Audiobook narration as a proofreading hack
Reading a book aloud is a great way to catch errors. Of course, no one has the patience to do that at the end of a book production process.
But you can take advantage of it if you’re narrating your own audiobook. It’s all a question of timing.
Arrange the timing of your audiobook narration session at the very tail end of your book’s page layout and production process. The pages should be at the final pass of content (because you want the text you read aloud to be final.) But there should still be a few days before the final to-printer deadline. This gives you time to fix errors in the final pages.
Narration is a form of quality control
When you narrate an audiobook, there is typically a sound engineer or audio producer listening. The engineer makes sure you read what’s actually on the page (as opposed to what your brain thinks is on the page). And you, the author, also notice things you’ve missed in previous reviews. Here are the kinds of things may have slipped through all your previous quality passes, but that you may catch at this stage:
- Small missing words like “in” and “the.”
- Singular/plural agreement errors.
- Inconsistencies in terminology, grammar, or spelling.
- Ill-formed sentences where the first part doesn’t match the last part.
It’s no coincidence that these are the most minor and local of errors — they’re the typos that somehow made it past all of your quality checks, your copy editor, your proofreader, and your page layout people.
Luckily, they’re so small that fixing them is unlikely to disrupt the rest of the content.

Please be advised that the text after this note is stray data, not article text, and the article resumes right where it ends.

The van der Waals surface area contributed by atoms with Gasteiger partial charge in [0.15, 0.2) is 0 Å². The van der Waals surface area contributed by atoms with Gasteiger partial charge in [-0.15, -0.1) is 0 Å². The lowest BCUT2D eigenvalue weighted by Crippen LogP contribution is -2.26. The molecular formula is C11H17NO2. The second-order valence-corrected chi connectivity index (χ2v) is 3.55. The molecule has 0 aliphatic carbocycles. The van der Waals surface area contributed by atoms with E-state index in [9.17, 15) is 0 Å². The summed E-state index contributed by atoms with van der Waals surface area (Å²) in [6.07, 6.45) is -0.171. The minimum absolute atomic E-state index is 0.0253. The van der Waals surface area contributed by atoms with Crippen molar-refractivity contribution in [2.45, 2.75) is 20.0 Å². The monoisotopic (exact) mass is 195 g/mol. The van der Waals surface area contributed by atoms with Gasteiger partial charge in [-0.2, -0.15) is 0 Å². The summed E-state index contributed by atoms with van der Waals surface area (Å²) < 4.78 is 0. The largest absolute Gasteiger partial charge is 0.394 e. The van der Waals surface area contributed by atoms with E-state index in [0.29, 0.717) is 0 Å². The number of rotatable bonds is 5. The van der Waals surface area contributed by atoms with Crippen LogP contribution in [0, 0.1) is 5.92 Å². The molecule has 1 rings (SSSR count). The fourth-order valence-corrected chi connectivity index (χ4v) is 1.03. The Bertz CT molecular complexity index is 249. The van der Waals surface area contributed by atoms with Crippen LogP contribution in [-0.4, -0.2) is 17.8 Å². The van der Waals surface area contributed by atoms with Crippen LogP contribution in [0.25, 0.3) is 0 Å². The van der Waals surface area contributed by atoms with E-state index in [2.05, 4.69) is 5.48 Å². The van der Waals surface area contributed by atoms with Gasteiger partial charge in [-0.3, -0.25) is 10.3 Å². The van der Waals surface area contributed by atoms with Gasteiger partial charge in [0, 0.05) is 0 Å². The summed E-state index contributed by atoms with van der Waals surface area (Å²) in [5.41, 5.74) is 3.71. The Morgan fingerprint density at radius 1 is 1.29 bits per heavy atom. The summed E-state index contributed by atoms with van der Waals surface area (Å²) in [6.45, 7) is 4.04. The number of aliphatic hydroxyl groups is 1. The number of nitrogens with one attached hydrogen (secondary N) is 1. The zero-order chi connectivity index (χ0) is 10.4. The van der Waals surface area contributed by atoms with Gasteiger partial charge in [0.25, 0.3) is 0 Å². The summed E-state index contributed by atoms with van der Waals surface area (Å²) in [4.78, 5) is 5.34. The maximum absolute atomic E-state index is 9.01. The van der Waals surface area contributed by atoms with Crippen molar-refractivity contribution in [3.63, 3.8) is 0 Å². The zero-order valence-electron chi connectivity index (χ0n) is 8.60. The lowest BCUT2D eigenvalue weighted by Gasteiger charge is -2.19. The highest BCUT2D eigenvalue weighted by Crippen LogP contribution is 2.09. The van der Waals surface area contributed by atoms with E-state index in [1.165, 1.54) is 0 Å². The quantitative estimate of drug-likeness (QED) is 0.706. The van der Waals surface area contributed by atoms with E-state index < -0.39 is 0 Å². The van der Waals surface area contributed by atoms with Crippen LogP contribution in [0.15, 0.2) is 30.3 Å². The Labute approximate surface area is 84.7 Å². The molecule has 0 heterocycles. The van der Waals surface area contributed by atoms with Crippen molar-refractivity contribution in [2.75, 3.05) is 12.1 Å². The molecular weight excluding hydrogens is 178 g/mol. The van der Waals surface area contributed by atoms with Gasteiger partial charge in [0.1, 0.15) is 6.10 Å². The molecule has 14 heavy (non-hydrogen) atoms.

If the timing is off . . .
Most book processes don’t allow for an extra few days of waiting while you read the book aloud. As a result, your narration is likely to take place after the to-printer deadline.
Make note of errors anyway. You can still change the ebook. If the book is print-on-demand, you can update the text. And if it’s traditionally printed, you can get the edits into the next printing.
Here’s hoping you don’t find anything too embarrassing.
When you were narrating your book, did you catch yourself applying the wrong inflection–say, the temporal now for the nontemporal now in “Now, you might think that…”? If so, did you ask to start again?
It always troubles me when the narrator/actor clearly gets it wrong but their editor or sound engineer doesn’t have them redo it.
Recently, I watched a YouTube ad that features actress Jane Fonda. Here’s how she inflected her words:
“They SAY, ‘You can’t.’
“WE say, ‘You can.'”
Clearly it was written to be said this way:
“THEY say, ‘You can’t.’
“WE say, ‘You can.'”
I’ve given my narrators final versions of my book that I thought were bulletproof. I’ll then see a few updates in Notion that they found small issues. Great advice.
Even if you aren’t narrating a book, reading aloud is still the best proofing method.
I rerecorded several passages due to issues like that. I could them right after I read them aloud — the engineer wasn’t the quality control, I was. As the author, I knew how I wanted things to sound.
True. For an article, that’s viable. But few have the patience to do it for an entire book — unless they’re creating an audio recording.